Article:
Heather Severson is a mom, writer, a professional technology liaison at the Southern Arizona Writing Project, and a sustainability role model. Her advice to those trying to go solar is pretty simple, “Start small; any step you take is in the right direction. It’ll make you feel good and it will pay for itself. There are so many non-quantifiable benefits to the planet and living right that there are no regrets, and you may find it addictive!” Heather has been interested in solar power since it first became available. She grew up in a home that composted and collected rainwater, and has continued to build on her environmentally conscious roots. As an adult and a homeowner, she was inspired by friends in the sustainability community to research solar. Now she is the inspiration for many others, including her children, neighbors and community members.
Heather was one of the first TFS customers to install solar electric (photovoltaic), solar hot water and rainwater harvesting all at once back in 2006. She recently added to her photovoltaic (PV) system by utilizing the Sun Power Lease and working with TFS through the Solar Benefits Tucson (SBT) Program. Heather says the TFS mission statement of putting values into action really resonates with her. She had a “perfect experience” and couldn’t imagine going anyplace else.
Her upgraded system now has data monitoring. “Monitoring is huge!” says Heather, who works for the UA from home and is able to use the data monitoring system as a tool to continually lower her family’s power usage. She has an alarm set for solar peaks and takes these opportunities to do laundry and other high power use activities.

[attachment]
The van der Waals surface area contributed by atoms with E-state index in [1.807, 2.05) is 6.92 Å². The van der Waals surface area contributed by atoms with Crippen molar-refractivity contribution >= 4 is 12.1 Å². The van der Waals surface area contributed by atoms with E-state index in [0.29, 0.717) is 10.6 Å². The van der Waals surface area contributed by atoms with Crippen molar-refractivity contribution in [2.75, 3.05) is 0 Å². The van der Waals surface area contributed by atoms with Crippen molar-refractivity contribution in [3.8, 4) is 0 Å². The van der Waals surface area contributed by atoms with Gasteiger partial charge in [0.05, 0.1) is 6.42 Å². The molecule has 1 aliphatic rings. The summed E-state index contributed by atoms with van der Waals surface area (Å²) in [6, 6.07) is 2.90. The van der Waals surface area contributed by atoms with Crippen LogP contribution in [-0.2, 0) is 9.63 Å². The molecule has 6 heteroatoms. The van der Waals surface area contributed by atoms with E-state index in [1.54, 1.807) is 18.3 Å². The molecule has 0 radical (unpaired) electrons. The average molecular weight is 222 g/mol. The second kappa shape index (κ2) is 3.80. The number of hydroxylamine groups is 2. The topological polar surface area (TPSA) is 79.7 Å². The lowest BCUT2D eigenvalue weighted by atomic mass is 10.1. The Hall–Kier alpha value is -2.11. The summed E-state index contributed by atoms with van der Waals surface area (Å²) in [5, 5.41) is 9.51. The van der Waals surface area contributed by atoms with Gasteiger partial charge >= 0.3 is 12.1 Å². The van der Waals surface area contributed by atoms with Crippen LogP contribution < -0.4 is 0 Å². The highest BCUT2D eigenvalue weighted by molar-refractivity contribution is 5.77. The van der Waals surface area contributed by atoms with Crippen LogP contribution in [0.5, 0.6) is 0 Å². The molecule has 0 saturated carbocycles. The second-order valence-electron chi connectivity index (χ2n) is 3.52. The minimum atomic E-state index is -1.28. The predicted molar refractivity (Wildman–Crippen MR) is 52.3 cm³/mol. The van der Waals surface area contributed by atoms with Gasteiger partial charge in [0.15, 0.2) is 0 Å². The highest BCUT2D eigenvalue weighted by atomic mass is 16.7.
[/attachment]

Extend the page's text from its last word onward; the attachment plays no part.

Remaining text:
In fact, Heather and her two sons have made their home into a bit of an ecology and energy sciences laboratory. Heather’s boys are growing up in an environment where conserving energy and water and helping the planet are “just normal, it’s what we do. That’s what humans do, take care of the earth.” The Severson brothers are Earth Helpers, a group they founded with their young friends to care for the planet. They make their own signs as reminders to close doors, turn off lights and use less electricity. They have even adjusted their bath times to synchronize with optimal solar thermal hot water availability. The yard is an extension of their experimentation. Right now, they are researching beneficial plants that use less water, starting to grow vegetables and converting their lawn “chunk by chunk” into little gardens. Heather’s next step will be some gray water support for their gardening.
Heather believes, “We have a big mess to clean up. It wasn’t our fault, we didn’t make it, but we still have to deal with it.” Heather and her Earth Helpers are doing much more than just dealing with it. From the collection of solar powered toys, including a solar-charged scooter, to the fact that working from home means Heather drives less and has a solar powered office, the Seversons are inspiring others to be Earth Helpers.